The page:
Facebook: @DylanGalvinMusic

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https://www.dylangalvin.com - P Newswire

"Dylan Galvin "When Hearts Approach the Great Divide""

Up and coming singer-songwriter Dylan Galvin releases the track with a long title When The Hearts Approach The Great Divide which comes off his new album out on June 6th.

Dylan doesn’t fall short of accolades. He was chosen by Paul Simon for a private songwriting session during his days at Berklee and grabbed nominations for ‘Best Adult Contemporary Artist‘ and ‘Best Guitarist‘ and won Berklee’s ‘Annual Songwriting Contest‘.

Aside from proving himself as a proficient musician, he’s validating himself as a road dog having booked a cross country tour that will span from Maryland to California, picking up press along the way – “Galvin….brought down the house” – The Washington Post.
dylangalvinmusic@gmail.com - Kings of A & R

"Guitar lovers unite for the 5th Annual Guitar Festival, Callaway, MD"

The headliner for the festival is Cathy Fink & Marcy Marxer. They’ve earned two GRAMMY® Awards and an additional 11 GRAMMY® nominations. They produced and performed on Tom Paxton’s GRAMMY® nominated UK CD's and tours. Tom says, “Cathy & Marcy are at home in a dozen musical styles. They swing you, jazz you, and old timey you till you just give up and bliss out”.

The featured performances are by local guitar artists Longman Joseph Norris, and Dylan Galvin. The opening acts are Jessica St. Claire, David Flood, Josh Riley and Brandon Aksteter.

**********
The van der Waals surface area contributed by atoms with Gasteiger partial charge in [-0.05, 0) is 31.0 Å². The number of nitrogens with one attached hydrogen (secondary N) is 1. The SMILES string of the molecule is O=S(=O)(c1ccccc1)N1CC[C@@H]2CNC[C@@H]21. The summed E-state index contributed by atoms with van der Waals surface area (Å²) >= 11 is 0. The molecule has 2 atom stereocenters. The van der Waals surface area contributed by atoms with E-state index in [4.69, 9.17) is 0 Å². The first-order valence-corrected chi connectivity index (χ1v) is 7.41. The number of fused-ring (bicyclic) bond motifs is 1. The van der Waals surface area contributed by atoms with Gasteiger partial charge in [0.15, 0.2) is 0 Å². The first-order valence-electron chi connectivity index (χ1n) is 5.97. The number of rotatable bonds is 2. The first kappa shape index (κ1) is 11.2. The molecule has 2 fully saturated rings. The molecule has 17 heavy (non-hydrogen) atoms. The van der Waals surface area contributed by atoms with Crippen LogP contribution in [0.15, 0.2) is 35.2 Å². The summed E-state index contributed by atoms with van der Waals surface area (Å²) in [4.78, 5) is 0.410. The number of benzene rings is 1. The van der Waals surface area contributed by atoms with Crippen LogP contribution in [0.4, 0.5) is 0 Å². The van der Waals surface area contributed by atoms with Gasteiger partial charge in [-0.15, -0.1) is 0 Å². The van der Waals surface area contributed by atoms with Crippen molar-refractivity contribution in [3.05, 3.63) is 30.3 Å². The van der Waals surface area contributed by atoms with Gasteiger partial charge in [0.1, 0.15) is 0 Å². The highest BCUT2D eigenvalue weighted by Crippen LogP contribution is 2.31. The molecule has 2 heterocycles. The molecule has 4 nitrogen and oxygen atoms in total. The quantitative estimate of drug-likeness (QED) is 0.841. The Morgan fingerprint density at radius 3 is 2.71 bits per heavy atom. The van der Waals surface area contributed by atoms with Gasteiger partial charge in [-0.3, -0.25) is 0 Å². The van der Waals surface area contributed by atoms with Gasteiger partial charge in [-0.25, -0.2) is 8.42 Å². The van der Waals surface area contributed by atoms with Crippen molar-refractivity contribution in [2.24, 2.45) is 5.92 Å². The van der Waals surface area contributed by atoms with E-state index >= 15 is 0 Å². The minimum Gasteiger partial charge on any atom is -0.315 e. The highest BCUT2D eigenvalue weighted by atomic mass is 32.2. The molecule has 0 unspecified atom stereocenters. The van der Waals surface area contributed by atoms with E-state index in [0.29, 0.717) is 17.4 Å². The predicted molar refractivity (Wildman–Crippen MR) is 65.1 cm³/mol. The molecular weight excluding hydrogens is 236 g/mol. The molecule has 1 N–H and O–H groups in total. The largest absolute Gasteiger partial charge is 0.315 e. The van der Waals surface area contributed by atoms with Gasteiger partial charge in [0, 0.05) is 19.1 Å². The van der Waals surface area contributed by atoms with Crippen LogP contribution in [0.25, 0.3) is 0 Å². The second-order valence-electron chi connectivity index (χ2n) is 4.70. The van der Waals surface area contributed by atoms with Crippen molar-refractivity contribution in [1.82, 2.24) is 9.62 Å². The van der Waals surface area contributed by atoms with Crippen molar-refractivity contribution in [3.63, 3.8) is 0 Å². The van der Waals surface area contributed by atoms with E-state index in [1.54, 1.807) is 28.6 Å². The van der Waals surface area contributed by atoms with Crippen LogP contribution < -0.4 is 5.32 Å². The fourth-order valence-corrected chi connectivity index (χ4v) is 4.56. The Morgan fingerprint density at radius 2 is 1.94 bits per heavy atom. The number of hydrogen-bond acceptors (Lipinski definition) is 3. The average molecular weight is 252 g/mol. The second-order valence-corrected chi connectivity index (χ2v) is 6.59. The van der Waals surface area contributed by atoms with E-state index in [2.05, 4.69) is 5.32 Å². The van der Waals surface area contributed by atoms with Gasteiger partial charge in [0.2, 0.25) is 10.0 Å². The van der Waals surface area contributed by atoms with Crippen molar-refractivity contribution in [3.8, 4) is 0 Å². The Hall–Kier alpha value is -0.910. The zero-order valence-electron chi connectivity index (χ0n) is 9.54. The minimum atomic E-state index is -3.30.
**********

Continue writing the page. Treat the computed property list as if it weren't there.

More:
The Art Show will display paintings and other art works by local artist.

Come with your guitar at 2 PM to 4 PM for the Guitar Workshop with Cathy & Marcy and stay around for the Concert and Art Show at 7 PM to 11 PM.

All ages are welcome. The festival is sponsored by the Maryland State Arts Council and the St. Mary’s County Arts Council.

Dylan Galvin is Berklee College of Music grad with a degree in songwriting and performing. He has worked with Paul Simon, John Mayer and Joe Satriani, played from LA to Boston, Key West and has 15 years of experience performing professionally. He can play ambient instrumental background music, belt anthemic pop tunes that get people dancing and singing, whip out a mouth-trumpet solo or play a beatboxing arrangement of Bach.

“Our world is in desperate need of meaning, truth, love and art,” Galvin wrote in his biography that summarizes his core message. “I want people to able to experience the joy of stories like the ones that intrigued my young mind into the world of music.”

The Power Jam Music Alliance was started in St. Mary's County in June of 2003 and is incorporated in Maryland as a not for profit corporation. - Mckenzie News Service

"Baltimore Media Blog Interview"

Q: Where did you grow up and how did you end up in Maryland?

I grew up in Lynn, Massachusetts. When I was about 1 year old, we moved down to Maryland and moved in with my grandparents. We lived there for a few years. Being recently married, having a kid, and living with others wasn’t ideal, so we moved to a little community in Lusby, Maryland. It was a really cool neighborhood growing up. It was all new families with kids. The kids would all get together and play when it snowed. We would sled, etc. The community came together a lot.

Q: When did you realize you wanted to be a musician?